Louise Erdrich, , illus. by Steve Johnson and Lou Fancher. . Hyperion, $15.99 (32pp) ISBN 978-0-7868-0220-3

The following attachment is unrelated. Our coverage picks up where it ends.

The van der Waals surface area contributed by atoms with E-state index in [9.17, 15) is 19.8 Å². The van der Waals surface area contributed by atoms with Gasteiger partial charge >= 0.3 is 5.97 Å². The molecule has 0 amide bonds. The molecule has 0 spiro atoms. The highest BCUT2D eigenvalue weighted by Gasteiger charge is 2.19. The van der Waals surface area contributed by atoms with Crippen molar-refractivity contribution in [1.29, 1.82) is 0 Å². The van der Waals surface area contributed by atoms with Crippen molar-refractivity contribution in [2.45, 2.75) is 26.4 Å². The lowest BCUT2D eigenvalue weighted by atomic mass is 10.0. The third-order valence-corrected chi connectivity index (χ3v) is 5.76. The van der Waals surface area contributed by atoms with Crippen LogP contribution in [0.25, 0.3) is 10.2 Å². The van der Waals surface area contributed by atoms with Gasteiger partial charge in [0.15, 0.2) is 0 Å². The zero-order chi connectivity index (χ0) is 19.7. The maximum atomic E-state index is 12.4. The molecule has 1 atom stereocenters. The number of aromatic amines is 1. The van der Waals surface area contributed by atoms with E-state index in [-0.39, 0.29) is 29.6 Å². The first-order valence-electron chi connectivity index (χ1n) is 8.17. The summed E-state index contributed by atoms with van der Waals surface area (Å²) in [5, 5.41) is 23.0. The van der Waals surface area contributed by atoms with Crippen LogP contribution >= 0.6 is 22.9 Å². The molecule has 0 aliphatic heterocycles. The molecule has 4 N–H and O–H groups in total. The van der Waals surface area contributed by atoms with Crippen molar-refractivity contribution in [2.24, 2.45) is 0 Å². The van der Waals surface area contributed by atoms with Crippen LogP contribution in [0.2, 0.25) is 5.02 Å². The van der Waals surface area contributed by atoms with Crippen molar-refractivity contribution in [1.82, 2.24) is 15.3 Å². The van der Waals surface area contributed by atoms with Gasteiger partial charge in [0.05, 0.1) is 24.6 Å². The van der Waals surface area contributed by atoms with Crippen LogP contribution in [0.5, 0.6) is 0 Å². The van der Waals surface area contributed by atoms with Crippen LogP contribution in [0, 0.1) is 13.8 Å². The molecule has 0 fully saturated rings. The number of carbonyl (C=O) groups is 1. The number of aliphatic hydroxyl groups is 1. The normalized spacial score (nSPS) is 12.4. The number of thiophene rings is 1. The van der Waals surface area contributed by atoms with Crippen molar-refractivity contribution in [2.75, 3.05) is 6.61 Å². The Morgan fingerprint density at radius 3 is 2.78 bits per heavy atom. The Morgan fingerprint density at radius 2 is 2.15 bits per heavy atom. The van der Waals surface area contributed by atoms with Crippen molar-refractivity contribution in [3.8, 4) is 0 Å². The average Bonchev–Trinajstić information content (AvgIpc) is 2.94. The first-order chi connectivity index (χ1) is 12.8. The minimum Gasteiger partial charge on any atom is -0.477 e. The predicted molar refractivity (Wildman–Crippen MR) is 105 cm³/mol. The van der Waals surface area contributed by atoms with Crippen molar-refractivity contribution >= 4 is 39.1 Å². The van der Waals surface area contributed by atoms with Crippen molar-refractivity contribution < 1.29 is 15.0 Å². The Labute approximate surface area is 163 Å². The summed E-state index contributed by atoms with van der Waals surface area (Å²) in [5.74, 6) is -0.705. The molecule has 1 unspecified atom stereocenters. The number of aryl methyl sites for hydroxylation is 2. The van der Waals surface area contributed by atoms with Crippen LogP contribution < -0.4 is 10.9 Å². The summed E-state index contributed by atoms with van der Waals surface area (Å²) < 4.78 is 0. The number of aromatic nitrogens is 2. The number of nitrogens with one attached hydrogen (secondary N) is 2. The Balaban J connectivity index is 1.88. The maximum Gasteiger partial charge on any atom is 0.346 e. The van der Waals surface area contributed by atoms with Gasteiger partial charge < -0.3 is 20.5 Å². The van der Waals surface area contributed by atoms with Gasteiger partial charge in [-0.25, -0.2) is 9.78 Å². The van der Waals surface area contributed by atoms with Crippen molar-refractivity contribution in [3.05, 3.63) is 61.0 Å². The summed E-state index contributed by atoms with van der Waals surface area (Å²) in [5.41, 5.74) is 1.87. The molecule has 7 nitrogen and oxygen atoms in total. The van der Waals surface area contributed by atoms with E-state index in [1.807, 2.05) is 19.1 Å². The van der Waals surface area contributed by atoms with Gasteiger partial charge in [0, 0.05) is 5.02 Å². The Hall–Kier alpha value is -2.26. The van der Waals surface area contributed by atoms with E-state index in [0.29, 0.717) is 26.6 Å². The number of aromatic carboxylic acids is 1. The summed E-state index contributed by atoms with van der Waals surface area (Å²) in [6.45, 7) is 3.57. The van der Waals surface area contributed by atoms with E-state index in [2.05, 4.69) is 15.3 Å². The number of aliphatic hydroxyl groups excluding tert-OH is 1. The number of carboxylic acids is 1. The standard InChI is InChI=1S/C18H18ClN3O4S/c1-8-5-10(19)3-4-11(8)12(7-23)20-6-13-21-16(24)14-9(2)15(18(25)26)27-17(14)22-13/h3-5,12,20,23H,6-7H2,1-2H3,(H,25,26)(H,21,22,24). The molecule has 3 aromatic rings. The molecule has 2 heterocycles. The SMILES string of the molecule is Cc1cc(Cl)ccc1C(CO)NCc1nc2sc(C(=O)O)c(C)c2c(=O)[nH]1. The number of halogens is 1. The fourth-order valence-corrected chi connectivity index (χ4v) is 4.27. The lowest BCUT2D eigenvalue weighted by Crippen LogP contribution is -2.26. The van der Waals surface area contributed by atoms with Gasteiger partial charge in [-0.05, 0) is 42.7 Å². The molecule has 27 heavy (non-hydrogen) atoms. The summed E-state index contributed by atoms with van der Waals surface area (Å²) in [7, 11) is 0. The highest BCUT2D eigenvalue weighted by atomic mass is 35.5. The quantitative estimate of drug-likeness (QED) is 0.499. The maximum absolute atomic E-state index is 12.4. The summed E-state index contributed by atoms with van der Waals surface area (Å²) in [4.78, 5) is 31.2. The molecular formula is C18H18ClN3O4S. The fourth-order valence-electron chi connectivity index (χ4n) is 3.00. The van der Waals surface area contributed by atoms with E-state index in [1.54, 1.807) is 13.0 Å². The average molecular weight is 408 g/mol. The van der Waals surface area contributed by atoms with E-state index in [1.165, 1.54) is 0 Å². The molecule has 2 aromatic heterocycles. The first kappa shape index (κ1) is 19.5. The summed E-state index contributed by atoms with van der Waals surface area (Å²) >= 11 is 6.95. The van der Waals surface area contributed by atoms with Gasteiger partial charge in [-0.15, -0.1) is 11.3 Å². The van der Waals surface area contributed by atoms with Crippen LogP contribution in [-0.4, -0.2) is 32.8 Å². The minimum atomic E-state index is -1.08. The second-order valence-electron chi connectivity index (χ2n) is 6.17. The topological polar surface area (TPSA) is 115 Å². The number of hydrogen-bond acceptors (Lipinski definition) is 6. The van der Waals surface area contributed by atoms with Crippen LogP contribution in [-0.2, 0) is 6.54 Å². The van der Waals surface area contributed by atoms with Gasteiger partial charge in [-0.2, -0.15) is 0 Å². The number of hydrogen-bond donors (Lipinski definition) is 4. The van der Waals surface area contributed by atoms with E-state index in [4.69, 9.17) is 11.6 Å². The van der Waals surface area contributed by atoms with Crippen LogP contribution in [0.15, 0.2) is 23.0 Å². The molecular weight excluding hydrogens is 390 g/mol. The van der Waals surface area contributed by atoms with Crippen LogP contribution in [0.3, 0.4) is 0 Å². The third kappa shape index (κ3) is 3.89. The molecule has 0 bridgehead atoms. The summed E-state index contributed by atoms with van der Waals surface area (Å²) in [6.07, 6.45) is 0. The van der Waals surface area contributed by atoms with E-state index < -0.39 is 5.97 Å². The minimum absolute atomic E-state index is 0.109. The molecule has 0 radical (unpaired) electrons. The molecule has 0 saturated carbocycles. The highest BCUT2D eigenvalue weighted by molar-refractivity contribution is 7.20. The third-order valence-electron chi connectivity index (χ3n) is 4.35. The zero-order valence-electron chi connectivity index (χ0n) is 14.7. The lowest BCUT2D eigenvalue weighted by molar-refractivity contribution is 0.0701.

Erdrich (The Birchbark House) skillfully weaves family memories into a poignant and lyrical story of home and hearth. The symbolism may be more moving to adults, but the theme of family and preservation will resonate with children. A young mother relates how when she was a girl in the Turtle Mountains, a wood-burning, enameled stove ("The Range Eternal" emblazoned on the front) provided the family with good soup, warmth and protection. As she looks through the stove's window, the girl sees in its flames "pictures of long ago" that conjure up a range of another kind ("I saw the range of the buffalo... the wolf range and fox range.... I saw the Range Eternal." Johnson and Francher (New York's Bravest) suffuse their breathtaking paintings with light—buffalo and deer gallop in golden clouds across the landscape; in a later painting, the steam from a pot of soup curls through the afternoon sun as the young mother longs for a "center of true warmth" like that of her childhood. When she finds a stove just like her family's in an antique shop, she brings it home and teaches her son "to enter the pictures... to see... the living range restored." Erdrich skillfully works in homely details, crafting language both musical and evocative (the girl is "tucked into the stillness" on a winter night; the stove is the "warm heart of the house"). Sumptuous paintings of the plains and cozy domestic scenes combine with graceful language to describe the rituals that keep family and community together. Ages 4-7. (Sept.)